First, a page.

Nicolas Roeg’s Walkabout is, like all his films, intriguing and compelling, inviting multiple viewings before you even start to get beneath the skin of it and discover what it’s really about. The British director was behind the camera for the psychological drama Don’t Look Now, in which Julie Christie and Donald Sutherland mourned their young daughter in Venice. That too is a layered, complex, nuanced piece that divulges many more of its secrets to careful and attentive viewers.
Walkabout was released in 1971, a few years before Don’t Look Now, and it was the first feature film in which Roeg was the sole director. All of his trademarks are very much in evidence: the topography becomes a character in itself, whereas the humans are much more inscrutable. The narrative follows two children – a teenage girl (Jenny Agutter) and her young brother (Luc Roeg – the son of the director) as they become lost in the Australian outback. As city kids, they struggle to survive on their own, lacking the knowledge of what fruits are safe to eat, and how to find water beneath the scorched earth. Luckily, they encounter an Aboriginal boy (David Gulpilil) who is on his coming-of-age Walkabout, and he helps them to survive. Despite the cultural divide, they strike up a friendship, and enjoy an adventure as they cross the desert.
That synopsis makes the film sound charming, safe, perhaps even a utopian view of childhood. In reality, it’s nothing of the sort, and it always leaves a bitter taste in the mouth. There are many moments that are simply horrifying. Not least the reason the children become stranded in the outback in the first place. They are ostensibly taken on a picnic by their father, who appears to have inappropriate lascivious feelings about his daughter. He attempts to kill his children before settling for suicide, effectively killing his kids too by leaving them little chance of survival against the elements.
Then there’s the topography I mentioned earlier. There is a bleak beauty to the outback – the orangey land, cracked and dusty beneath an unforgiving sun. It looks magnificent on screen, the desert colours vivid, the endless stretches of perfectly flat land unimaginable to those of us used to living in towns and cities. But Roeg constantly reminds his audience of the savagery of nature. There are bones, bleached by the sun, dust blowing into long-empty eye sockets. Living creatures too, are magnificent in their variety and diversity, but they are dangerous and inimical to life. Even the ants quickly emerge to cover and devour the fruit the girl was eating only moments before.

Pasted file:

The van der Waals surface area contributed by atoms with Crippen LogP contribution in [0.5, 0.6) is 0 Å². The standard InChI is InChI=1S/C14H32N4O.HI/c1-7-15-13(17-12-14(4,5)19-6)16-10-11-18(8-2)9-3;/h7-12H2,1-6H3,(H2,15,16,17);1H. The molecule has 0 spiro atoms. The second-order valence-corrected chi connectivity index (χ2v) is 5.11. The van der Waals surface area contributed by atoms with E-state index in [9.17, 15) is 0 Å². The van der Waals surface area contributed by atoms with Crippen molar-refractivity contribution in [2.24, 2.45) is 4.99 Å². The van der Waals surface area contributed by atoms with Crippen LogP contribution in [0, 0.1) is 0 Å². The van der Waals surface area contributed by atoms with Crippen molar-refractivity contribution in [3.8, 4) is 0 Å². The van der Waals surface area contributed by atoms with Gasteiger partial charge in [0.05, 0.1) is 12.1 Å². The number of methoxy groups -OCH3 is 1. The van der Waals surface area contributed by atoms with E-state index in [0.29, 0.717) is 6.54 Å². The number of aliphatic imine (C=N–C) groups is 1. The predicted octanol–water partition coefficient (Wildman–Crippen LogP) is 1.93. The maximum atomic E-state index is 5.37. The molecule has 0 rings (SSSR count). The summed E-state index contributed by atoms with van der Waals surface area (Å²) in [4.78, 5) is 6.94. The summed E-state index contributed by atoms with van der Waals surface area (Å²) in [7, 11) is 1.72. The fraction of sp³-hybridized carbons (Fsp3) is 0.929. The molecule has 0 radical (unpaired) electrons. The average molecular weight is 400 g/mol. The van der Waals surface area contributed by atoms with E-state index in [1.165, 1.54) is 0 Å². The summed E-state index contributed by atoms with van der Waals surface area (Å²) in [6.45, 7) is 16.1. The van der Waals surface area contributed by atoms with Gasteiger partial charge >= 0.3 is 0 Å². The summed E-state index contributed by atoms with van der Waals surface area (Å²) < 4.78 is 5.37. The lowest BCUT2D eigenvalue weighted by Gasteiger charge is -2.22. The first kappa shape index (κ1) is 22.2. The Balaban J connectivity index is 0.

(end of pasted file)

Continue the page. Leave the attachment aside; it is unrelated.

There are few humans in the film outside the trio of children. But those who do appear are unsympathetic. There’s a business owner who mistreats the Aboriginals who work for him, and the father we’ve already met. Then there are the hunters who butcher cattle for sport. But what of the girl? It’s impossible to speak of Jenny Agutter’s character arc without giving away the ending, but, suffice it to say, the way in which she romanticises her adventure in the outback, especially given how it ends, is repellent in its dishonesty.
Where the performances are concerned, it’s little wonder that Jenny Agutter carved out a rich and successful career. She carries the bulk of the dialogue, though there are long tracts of the film without any at all. Although his character doesn’t speak English, David Gulpilil is impressive as the Aboriginal boy, conveying much of his intent through body language and laughter. Luc Roeg, although very young, is perfectly convincing as the boy.
Walkabout is uncomfortable viewing for many reasons, not least the difficulty in fathoming what, if any, lessons we should derive from it. Some scenes are harrowing for viewers who will struggle to see animals hunted and killed. But it is also a brilliantly realised film, and its classic status perhaps lies in its moral ambiguity. It is possible to be thoroughly absorbed by a story that retains the power to shock and appal on return viewings. If you like challenging films and ones that make you think about them for days afterwards, Walkabout may be your kind of movie. If you prefer a popcorn blockbuster, this isn’t one for you. The challenge is to watch it again a decade later and see if it’s the same film you remembered.
This limited edition Blu-ray box set is attractively packaged and comes with a whole host of special features, not least a copy of the original novel on which the film is based. The picture is presented in 4K and looks sharper and more vivid than ever before, really bringing to life the stunning Australian land. There is an audio commentary with Luc Roeg and David Thomson, as well as new interviews with Luc Roeg and Jenny Agutter. Danny Boyle fans will enjoy the celebrated director’s evaluation of the cinematic contributions of Nicolas Roeg, and the late director is also represented with some archive footage. This is the full-on collector’s edition.
Cast: Jenny Agutter, David Gulpilil, Luc Roeg Director: Nicolas Roeg Writer: Edward Bond Certificate: 12 Duration: 100 mins Released by: Second Sight Films Release date: 31st August 2020